In our conversation of those moments, everyone agreed that the calm and focus were fleeting. The window of clarity is short-lived. But I want to ask you,

Have you ever had one of these moments of exhileration or terror? Do you remember what came to your consciousness? If you can, those are the things we are thankful for this season. Those are the things that fill our hearts and make our lives full.

And how are we to respond to these full lives and full hearts? How are we to respond to the gratitude that we feel? Well, the title of this sermon should be some indication of that, “Giving Thanks, Giving Help.”

I think it is appropriate that this Sunday, the Sunday before Thanksgiving we turn our focus from Fellowship to the wider world in need. This Sunday is the last Sunday we will be talking about the pledge campaign in the service. I wanted to share with you where we are in the campaign. We still have a number of members who have not yet pledged, but we are in communication with them and hope to get their pledge cards in soon. So far, we have raised around $75,000 in pledges. Hopefully in the coming months that number will rise as we collect pledges from a few remaining current members and new members to join in our community.
If you are a member of the Fellowship and you have not pledge to contribute financially in 2011, please do so soon, so that we can wrap up this campaign. It’s sort of like the NPR pledge time. We’re all tired of hearing about it, so help us wrap it up.

So in this time of Thanksgiving, we turn from our own community, to consider the needs of the wider world around us. That’s right, we are called to respond to our gratitude by giving something back to our world. In the next month, our congregation will offer an array of different ways for you to give back to the world in a financial way. Starting in December we will help support the Heifer Project. We have already dedicated one thousand dollars from the church for this years campaign. We’ll learn more about that from Riva and Mark in December. Another tradition for this congregation is to adopt a family. We will adopt one or two local families and provide needed gifts for Christmas for them. Helen Scholfield will be handling that project. And a brand new opportunity to help the church and spread some cheer is the new UUFLB music CD that will be available for purchase in December.

Of course this Sunday, we begin the Guest At Your Table project. The Guest At Your Table program is a wonderful concept. It’s a simple reminder to us to act as if there were someone joining us at our own dining table. It’s an opportunity to offer hospitality as you would if someone were in you own home. But if you scratch the surface a little deeper, it can be a reminder that, in a way, there is always a guest at our table. Not in the offering of hospitality sense, but in the sense that the food that we eat, and the way that we eat it is deeply related to other people in the world.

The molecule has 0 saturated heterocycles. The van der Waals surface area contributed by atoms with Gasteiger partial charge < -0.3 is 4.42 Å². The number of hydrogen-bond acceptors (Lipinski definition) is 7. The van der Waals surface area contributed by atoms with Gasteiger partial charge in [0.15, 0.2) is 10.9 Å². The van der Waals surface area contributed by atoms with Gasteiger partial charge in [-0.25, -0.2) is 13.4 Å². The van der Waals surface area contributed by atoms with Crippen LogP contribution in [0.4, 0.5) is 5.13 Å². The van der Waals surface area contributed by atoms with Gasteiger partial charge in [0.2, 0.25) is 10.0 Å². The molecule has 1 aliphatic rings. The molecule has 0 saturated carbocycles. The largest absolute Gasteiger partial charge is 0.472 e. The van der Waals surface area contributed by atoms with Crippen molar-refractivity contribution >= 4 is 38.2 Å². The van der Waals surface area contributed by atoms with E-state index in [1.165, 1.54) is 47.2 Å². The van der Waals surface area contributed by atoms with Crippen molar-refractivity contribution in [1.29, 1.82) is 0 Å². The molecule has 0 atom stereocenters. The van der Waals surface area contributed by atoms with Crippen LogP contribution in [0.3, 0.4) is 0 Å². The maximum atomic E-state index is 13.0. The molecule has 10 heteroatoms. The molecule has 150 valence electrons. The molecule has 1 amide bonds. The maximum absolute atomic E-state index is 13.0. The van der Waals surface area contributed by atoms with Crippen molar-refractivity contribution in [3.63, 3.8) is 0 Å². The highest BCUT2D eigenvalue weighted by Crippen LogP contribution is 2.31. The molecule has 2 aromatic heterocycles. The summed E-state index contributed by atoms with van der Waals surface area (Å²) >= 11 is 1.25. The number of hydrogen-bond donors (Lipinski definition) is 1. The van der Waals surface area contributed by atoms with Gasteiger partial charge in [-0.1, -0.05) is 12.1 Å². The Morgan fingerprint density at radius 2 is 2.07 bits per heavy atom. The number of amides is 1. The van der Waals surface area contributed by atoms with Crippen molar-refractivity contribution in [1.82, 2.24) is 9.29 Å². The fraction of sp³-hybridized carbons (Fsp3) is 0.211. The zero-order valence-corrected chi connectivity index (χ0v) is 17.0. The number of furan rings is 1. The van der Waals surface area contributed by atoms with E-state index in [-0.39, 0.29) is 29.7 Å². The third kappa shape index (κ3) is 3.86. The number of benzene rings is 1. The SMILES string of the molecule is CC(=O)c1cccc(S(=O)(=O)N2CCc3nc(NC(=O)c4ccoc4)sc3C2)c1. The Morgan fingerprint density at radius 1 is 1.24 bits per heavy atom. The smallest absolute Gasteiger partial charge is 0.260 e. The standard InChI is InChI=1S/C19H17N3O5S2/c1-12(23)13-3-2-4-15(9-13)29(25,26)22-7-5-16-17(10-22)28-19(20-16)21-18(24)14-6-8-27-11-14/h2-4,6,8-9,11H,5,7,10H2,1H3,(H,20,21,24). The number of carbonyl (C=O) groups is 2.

There are probably a few of you who grow some of your own vegetables. I am still nursing one tiny tomato that hopefully might be edible for thanksgiving. That was my crop for the year. Perhaps you have had better luck than I. Even if you have grown much of your own produce the majority of your food comes from super-markets. It comes from fields, owned by companies and staffed by workers. Your food is grown in the ground, which is the home of someone. Your food was driven to the store, and put neatly on the shelf. Your food was sold to you by a friendly person at the checkout line.
In a way, each of these people is a guest at your table, every time you sit down to a meal. The food that we eat connects us to each other, in a physical very sense. So let the box at your table be a reminder not just of hospitality, but that our basic physical comfort, the food that we eat, the resources that we consume, depend on other people and impact other people. Whether we realize it or not, there is always a guest at our table. For the coming month, these boxes will help us to be more mindful of that fact.

There are tons of ways to give help this season, and I encourage everyone to find some small way to participate in these financial activities. But writing a check or tying a bow on a gift is just icing on the cake as far as I am concerned.

You cannot buy a handshake or a hug. You cannot buy those things that fill our hearts and make us grateful. It’s just like the hymn that we sang earlier. There’s really no fancy style at the welcome table, because that’s not what it’s about. The real giving that I hope we all have the courage to engage in, this season comes from the heart.

I want to leave you with a gift idea that has been an incredible inspiration to me this year. It has taken a while for the value of this gift to sink in, but I think it is amazing. But this gem of a Christmas gift embodies the key of giving thanks, and giving help.

Rather than gift certificates or goodies, a couple of members of our congregation simply wrote letters to their love ones. I know that sounds easy, but this was no ordinary letter. This was a letter that described in detail why and how they loved their family members. They were letters written through tears, they were letters that changed some lives. The kind of letter that takes courage to write. That why I said I hope we all have the courage to engage in the sort of giving that comes from the heart this season. It’s not easy.

So as we go our ways into the world, as we experience gratitude for all that is our lives, I invite you to give something back. Give a little help, not just from your wallet, but from your heart. It takes courage, but you are generous people. I know you can do it.